Cece wrote:Can a port be removed? Does the vein heal?
My immediate reaction is anger and dismay that something that was an attempt to help a patient's MS (getting a port put in for chemotherapy) turns out to have been the wrong thing to do, since it was a jugular port. And this means the vein has been subject to toxic chemotherapy? On IVUS, can you tell if it looks scarred from this? The valve was unusually thick, could the chemotherapy have worsened it? In chemotherapy, are there any guidelines for checking to see if both jugulars are viable before inserting ports into either of them? Should there be such guidelines?
These veins are important and they have been treated as if they are not and put at risk.
eric593 wrote:While the port was not placed in the jugular vein, how do you know that placing the port at all and administering treatment through it didn't stabilize the patient for 18 months and produce a benefit? Why do you assume it was a damaging mistake?
Cece wrote:There are two conditions here: MS and CCSVI.
Chemo may or may not have helped the MS. But it appears to have worsened the CCSVI.
eric593 wrote:Evidently many many healthy people live quite well with CCSVI and no intervention. MS, not so much according to natural history progression studies.
eric593 wrote: (and certainly no reason to feel anger or dismay about another's choice to try to stabilize a progressive, debilitating illness with an approved treatment)
HappyPoet wrote:Your "thousands of questions" made me smile. I hope your friend does well after her procedure. Lots of supine rest (so the jugulars can have extra sheer-stress time for healing) and lots of water (so important). Cheerleader (Joan Beal) has an excellent endothelial health program at the CCSVI Alliance website, www.ccsvi.org
MikeInFlorida wrote:I was not offended at all, and I am sorry if my post had that tone. I actually thought I was agreeing with you (LOL). Another example of why I don't write for a living.Cece wrote:I hope nothing I said offended.
Cece wrote:So there is both an innominate vein stenosis and a subclavian stenosis in addition to the jugular valve stenosis, or did I get that wrong? I've gotten a few things wrong in this case so far! Thank goodness there is a RIJV because this left one is worse than expected.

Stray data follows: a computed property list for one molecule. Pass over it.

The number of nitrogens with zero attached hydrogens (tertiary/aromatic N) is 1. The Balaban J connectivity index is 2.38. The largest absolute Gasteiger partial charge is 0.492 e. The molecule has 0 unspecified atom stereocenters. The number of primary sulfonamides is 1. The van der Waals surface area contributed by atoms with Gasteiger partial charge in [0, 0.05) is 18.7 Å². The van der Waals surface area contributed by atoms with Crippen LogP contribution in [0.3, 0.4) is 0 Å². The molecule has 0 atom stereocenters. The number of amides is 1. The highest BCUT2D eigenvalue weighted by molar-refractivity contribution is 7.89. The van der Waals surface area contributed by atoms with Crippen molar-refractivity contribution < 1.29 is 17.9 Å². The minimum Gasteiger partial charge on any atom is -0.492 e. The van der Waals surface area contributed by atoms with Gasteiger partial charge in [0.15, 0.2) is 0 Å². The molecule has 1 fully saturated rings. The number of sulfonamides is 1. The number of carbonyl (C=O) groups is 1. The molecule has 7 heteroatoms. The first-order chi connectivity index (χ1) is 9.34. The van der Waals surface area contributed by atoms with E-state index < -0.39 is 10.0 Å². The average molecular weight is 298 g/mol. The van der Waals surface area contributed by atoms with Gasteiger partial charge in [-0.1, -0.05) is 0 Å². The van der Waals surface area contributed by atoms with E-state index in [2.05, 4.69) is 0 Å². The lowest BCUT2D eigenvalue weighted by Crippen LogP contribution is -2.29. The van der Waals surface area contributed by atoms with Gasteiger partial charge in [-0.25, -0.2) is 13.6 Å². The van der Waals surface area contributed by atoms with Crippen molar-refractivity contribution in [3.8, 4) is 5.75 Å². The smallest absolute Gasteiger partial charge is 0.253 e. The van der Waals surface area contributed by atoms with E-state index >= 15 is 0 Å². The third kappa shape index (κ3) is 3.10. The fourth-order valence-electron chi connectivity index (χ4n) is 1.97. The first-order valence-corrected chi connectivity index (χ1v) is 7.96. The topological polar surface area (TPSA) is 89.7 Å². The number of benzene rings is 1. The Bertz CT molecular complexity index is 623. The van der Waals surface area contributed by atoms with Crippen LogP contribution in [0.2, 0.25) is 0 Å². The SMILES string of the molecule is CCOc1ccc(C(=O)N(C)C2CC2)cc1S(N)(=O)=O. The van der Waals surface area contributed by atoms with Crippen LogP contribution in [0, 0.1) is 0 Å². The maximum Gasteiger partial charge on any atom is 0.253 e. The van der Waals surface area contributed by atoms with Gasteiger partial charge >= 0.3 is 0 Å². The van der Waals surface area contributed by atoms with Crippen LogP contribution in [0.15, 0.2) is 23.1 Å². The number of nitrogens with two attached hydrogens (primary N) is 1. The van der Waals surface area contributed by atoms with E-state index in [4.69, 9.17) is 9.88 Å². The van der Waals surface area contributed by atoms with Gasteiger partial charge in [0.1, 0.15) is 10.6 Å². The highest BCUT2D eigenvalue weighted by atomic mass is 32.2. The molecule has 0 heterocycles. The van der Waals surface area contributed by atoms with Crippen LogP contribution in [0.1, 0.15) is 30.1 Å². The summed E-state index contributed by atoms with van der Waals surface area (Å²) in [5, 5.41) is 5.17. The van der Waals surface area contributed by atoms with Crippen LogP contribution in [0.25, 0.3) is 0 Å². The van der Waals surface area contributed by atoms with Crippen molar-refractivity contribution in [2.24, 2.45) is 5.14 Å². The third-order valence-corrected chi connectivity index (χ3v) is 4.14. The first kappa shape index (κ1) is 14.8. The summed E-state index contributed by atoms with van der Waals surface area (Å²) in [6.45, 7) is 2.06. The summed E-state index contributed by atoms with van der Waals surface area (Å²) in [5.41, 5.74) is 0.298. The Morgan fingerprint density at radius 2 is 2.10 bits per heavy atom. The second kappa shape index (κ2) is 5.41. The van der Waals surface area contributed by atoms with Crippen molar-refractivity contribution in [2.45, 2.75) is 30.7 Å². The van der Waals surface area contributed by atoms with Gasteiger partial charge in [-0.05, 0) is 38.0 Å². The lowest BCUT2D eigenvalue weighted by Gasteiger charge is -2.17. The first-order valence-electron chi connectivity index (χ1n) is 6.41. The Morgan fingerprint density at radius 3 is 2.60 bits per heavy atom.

drsclafani wrote:The port was placedd into the subclavian vein, not the jugular vein. I suspect that the subclavian vein stenosis resulted from puncture of the subclavian vein. The catheter tip was like located at the inominate vein and the chemotherapy might have made this stenosis.
MikeInFlorida wrote:eric593 wrote:Evidently many many healthy people live quite well with CCSVI and no intervention. MS, not so much according to natural history progression studies.
Because of the high correlation between MS and CCSVI, your first sentence is contradicted (or at least mitigated) by your second.
MikeInFlorida wrote:eric593 wrote: (and certainly no reason to feel anger or dismay about another's choice to try to stabilize a progressive, debilitating illness with an approved treatment)
Just because a treatment is approved, does not mean that it was administered correctly. If was not, perhaps anger is justified. I believe that dismay is allowed under any circumstance if the desired outcome is not achieved.
Cece wrote:He mentioned this here too.
Cece wrote:At the least, this case gave Dr. Sclafani a workout. And we like to see him challenged.
Cece wrote:Dr. Sclafani, would the 'puff' of contrast out to the side be the contrast refluxing into the subclavian?
eric593 wrote:Was the unused port flushed regularly with heparin?
I'm sure we were. We had 4 doctors involved (Neurologist, Oncologist, Primary Care, and Surgeon), and they were all wonderful, competent and caring. We probably got all the same info from all 4, but it has been a long time.eric593 wrote:I'm sure you must have been given information about the risks and side effects of having a port inserted.
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